There are many reasons why people love romance as a genre, and there are many reasons why I love it. One of my favorite things about romance is the promise that things will be OK. In real life, even though my life is one of great happiness, I worry all the time, about everything from asteroids (Collisions!) to zebras (Endangered!). Above all I worry about people who are suffering who I can’t save, and I grieve for people who I have lost. So you can imagine my tearful response when, at the premiere of Mary Poppins, when Travers weeps because Mr. Banks has been fired, Disney leans over to her and whispers, “It’s all right, Mrs. Travers. It’s alright. Mr. Banks is going to be all right. I promise.”
First of all, in terms of the movie itself, it’s a powerful moment, because P.L. Travers’ father, the model for Mr. Banks, was not alright. Not even her own Mary Poppins, a seemingly invincible aunt, could save him. And although in real life Travers was never happy with the film, this scene in Saving Mister Banks is cathartic for the character and for the audience.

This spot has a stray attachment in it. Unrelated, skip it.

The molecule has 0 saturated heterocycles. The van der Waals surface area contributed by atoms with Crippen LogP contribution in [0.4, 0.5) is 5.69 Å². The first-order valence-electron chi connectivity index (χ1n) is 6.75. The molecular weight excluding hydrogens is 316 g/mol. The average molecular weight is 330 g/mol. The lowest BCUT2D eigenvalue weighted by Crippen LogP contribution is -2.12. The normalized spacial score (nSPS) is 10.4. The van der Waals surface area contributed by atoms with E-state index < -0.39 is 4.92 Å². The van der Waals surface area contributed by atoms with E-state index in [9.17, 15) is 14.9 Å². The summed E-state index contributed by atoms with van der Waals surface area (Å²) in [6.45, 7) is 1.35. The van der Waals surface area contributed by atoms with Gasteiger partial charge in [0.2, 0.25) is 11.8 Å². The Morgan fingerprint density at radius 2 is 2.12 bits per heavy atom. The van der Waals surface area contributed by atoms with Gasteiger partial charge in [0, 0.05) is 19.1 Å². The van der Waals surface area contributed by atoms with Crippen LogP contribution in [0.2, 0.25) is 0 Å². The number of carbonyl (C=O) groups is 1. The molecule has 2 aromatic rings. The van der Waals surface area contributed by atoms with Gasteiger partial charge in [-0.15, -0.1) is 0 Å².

From the standpoint of someone like me who likes romance, this moment was touching and affirming. We all know that things in life can be hard. Even happy endings have tough parts. But when you pick up a romance book, it says, “It’s alright…I promise”. And that’s not trite or delusional. It’s powerful and healing and freeing. It’s a way of nurturing hope and it gives us something good to imagine and to aspire to.
I read a quote a few months ago and now I can’t find it anywhere. If anyone can track it down, please let me know so I can give the proper credit. Basically, it says that the most radical thing a writer can do to advance gay rights is to write happy endings for gay couples. I would argue that this is also true for women and for other disenfranchised groups. We need stories that reveal the hardships we have faced historically and that we continue to face today. We need to be able to clearly see our past and our present. But we also need hope and optimism. If all of the stories end in doom, then we start to feel, well…doomed. All of us need happy endings, not just those who have been historically disenfranchised, but I believe that the idea that you can and should aspire to happiness, and that it may actually be within your grasp, is a radical political concept to those populations who have always been instructed to settle.